Explorations in Schenkerian Analysis

Explorations in Schenkerian Analysis

Edited by David Beach, Su Yin Mak

Displays the range and diversity of Schenkerian studies today in fifteen essays covering music from Bach through Debussy and Strauss.
Explorations in Schenkerian Analysis is a collection of fifteen essays dedicated to the memory of Edward Laufer, an influential advocate of Schenker's method. The chapters are presented in chronological order by composer, opening with Charles Burkhart's contribution, which is presented as a letter to Edward Laufer (written before his death), and ending with excerpts from Stephen Slottow's 2003 interview with Laufer (in an appendix).

While the unifying focus is Schenkerian analysis, there is considerable variety in the approaches taken by the contributors. There is also variety in the composers represented, ranging from Bach to Debussy and Strauss. The volume thus displays the scope and diversity of Schenkerian studies today.

CONTRIBUTORS: Mark Anson-Cartwright, David Beach, Matthew Brown, Charles Burkhart, L. Poundie Burstein, Timothy L. Jackson, Roger Kamien, Leslie Kinton, Su Yin Mak, Ryan McClelland, Don McLean, Boyd Pomeroy, William Rothstein, Frank Samarotto, Stephen Slottow, Lauri Suurpää

David Beach is professor emeritus and former dean of the Faculty of Music, University of Toronto. Su Yin Mak is associate professor of music at the Chinese University of Hong Kong.

Table of Contents

A Letter about the C-Major Fugue from The Well-Tempered Clavier, Book 1 - Charles Burkhart
The Opening Tonal Complex of Bach's St. Matthew Passion: A Linear View - Mark Anson-Cartwright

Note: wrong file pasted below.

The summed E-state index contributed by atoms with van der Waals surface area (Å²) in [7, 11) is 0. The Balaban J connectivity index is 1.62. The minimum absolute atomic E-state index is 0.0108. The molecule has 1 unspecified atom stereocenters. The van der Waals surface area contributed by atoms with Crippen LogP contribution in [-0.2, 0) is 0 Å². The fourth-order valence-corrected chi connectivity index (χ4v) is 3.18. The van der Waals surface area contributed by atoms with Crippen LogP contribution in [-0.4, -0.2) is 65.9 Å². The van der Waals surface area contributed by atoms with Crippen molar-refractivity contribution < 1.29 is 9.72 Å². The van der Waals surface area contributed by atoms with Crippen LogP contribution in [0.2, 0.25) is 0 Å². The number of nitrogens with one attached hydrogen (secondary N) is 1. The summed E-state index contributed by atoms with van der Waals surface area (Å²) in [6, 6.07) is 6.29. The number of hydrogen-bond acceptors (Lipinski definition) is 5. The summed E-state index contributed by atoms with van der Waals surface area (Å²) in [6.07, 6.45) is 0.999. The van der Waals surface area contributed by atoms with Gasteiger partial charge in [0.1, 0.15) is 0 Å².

Recurrence and Fantasy in C. P. E. Bach's Rondo in G Major - Frank Samarotto
Voice-Leading Procedures in Galant Expositions - L. Poundie Burstein
The First Movements of Anton Eberl's Symphonies in E-flat Major and D Minor, and Beethoven's Eroica: Toward "New" Sonata Forms? - Timothy Jackson
Schubert's "Unfinished" Symphony: Analytical Observations - David W. Beach
Structural and Form-Functional Ambiguities in the First Movement of Schubert's Octet in F Major, D. 803 - Su Yin Mak
The Form of Chopin's Prelude in B-flat Major, Op. 28, No. 21 - Roger Kamien
"All That Is Solid Melts into Air": Schumann's Overture to Manfred - William Rothstein
Endings without Resolution: The Slow Movement and Finale of Schumann's Second Symphony - Lauri Suurpää
Half-Diminished-Seventh Openings in Brahms's Lieder - Ryan McClelland
Motivic Enlargement in Dvorák's Symphony Op. 70 - Leslie Kinton
Deliverance and Compositional Design in the "Libera me" of Verdi's Messa da Requiem - Donald R. McLean
Polyphony and Cacophony? A Schenkerian Reading of Strauss's "Dance of the Seven Veils" - Matthew Brown
A Force of Nature: Debussy and the Chromatically Displaced Dominant - Boyd Pomeroy
Appendix: An Interview with Edward Laufer - Stephen Slottow


[E]xpands the literature on Schenker studies in important and fascinating ways. It belongs on the bookshelf of any Schenkerian but would also be a wonderful resource for intermediate and advanced classes in Schenkerian analysis. NOTES: JOURNAL OF THE MUSIC LIBRARY ASSOCIATION

The analyses in the book are of a high quality [and treat] form and structure, the role of motif (a trademark of Laufer), and the relationship between voice-leading structure and musical meaning. Just as aspects of form and design can influence voice-leading structures, Schenkerian studies such as these have much to contribute to form studies. A welcome contribution to the Schenkerian analytical corpus. MUSIC & LETTERS

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